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There was jubilation, relief and not a little self-congratulation in Europe and the U.S. on news of the death of Colonel Moammar Gadhafi. After holding a tight grip on his country for 42 years, Gadhafi's death leaves many questions about the future of Libya, including what will be the role of the international community and NATO. To help us answer some of those questions, we've called up former British ambassador to Libya, Oliver Miles.
OLIVER MILES: Good morning.
MONTAGNE: Now, Britain and France took the lead in military action against Libya, starting with a no-fly zone. Now that he is dead, are European leaders claiming a military victory?
MILES: I think victory. I'm not sure they've used that word, but certainly a great success. Yes. You have to remember, it's against the background in Europe of great doubts about other interventions in the Middle East, particularly in Britain over our role in Iraq and in Afghanistan. So, quite a lot of people were concerned. I was concerned about whether it was wise to go into Libya. I think most people are convinced, now, that it was good and the result is good. But not everybody.
MONTAGNE: You know, it's interesting, though, you were not the only person concerned. What were you worried about?
MILES: I was worried about three things. I was worried about whether it was legal. I was worried about whether it was going to be effective. And I was worried about what the political effects would be.
The legal point was settled to my satisfaction by the United Nations Security Council resolutions.
The effectiveness point I think was a very curious one, because my first reaction when I heard about the no fly zone was this is really irrelevant to Libya, because there's no reason to believe that air power is going to play an important part in whatever happens in Libya.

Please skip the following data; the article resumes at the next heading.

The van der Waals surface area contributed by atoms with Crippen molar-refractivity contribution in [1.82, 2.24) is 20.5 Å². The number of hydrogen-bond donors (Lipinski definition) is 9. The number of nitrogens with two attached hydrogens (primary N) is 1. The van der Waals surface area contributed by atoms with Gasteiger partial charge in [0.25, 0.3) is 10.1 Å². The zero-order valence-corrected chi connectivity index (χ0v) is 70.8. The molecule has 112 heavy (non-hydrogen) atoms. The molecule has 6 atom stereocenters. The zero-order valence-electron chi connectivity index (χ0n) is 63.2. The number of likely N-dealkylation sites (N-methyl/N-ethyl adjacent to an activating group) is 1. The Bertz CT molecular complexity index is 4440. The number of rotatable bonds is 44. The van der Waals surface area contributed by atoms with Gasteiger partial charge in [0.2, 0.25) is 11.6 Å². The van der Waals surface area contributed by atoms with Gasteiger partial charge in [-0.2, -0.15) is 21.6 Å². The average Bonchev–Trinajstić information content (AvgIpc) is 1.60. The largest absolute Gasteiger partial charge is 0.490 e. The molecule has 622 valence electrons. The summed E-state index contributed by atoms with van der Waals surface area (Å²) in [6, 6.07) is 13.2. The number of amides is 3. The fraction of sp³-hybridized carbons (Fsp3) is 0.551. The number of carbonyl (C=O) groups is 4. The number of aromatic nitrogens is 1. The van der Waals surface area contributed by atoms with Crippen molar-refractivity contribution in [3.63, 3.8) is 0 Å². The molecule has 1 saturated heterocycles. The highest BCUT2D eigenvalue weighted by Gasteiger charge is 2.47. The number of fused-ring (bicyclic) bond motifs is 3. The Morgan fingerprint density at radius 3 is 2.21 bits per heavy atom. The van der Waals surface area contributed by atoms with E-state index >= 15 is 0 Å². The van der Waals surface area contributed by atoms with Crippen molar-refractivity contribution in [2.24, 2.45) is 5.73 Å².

And indeed it didn't, except in the sense that the NATO intervention, once they'd established air superiority, they were able to prevent something quite different. They were able to prevent the movement of armor and heavy weaponry. So Gadhafi faced an impossible task. As soon as the NATO intervention was established, there was no way that he could attack Benghazi, because the only way he could've done it would be by moving his tanks and artillery. And if he'd done that they would've been destroyed by NATO.
The political consequences we still live with. At the moment, they're good. At the moment, the Libyans are telling us absolutely loud and clear that they're grateful for what we've done. Let's hope that lasts.
MONTAGNE: This is certainly the case that thousands of Libyans died in this revolution, and you could say they now own it. Does that mean NATO can basically clear out?
MILES: I hope so. If you read what our prime minister has been saying, he's been saying very, very clearly, that the future of Libya must be in the hands of the Libyans. And I think we've had the same message, in slightly different words, both from President Sarkozy and from Washington.
Now, we have a situation, that the Libyans have some very, very difficult problems to face. They must face them themselves. If they need help, they must ask for it and we must be ready to give it.
MONTAGNE: And in your opinion, having been ambassador to Libya, what does the international community and certainly Europe and the U.S. owe Libya, if anything?
MILES: It's not really a question of owing them anything. Don't forget Libya is, not right at this moment, but will shortly, once again, be a cash rich country. And they will pay for the assistance that they need. They will be asking us for help on a wide range of subjects. Everything from clearing mines to medical assistance to constitution building, and so on. We have to wait and see what their priorities are and respond to them. But we won't have to pay out of our own pockets.
MONTAGNE: And, of course, because there - Libya's got a great amount of oil.
MILES: Correct, yes. And also it's very well placed. It's in the right place, because its main market is southern Europe. And, of course, that's just across the Mediterranean. So it's very hard to imagine, regardless of politics, that Libya will not continue to supply oil to Europe and Europe will continue to pay for it.
MONTAGNE: Ambassador Miles, thank you very much.
MILES: Thank you.
MONTAGNE: Oliver Miles is a former British Ambassador to Libya. Transcript provided by NPR, Copyright NPR.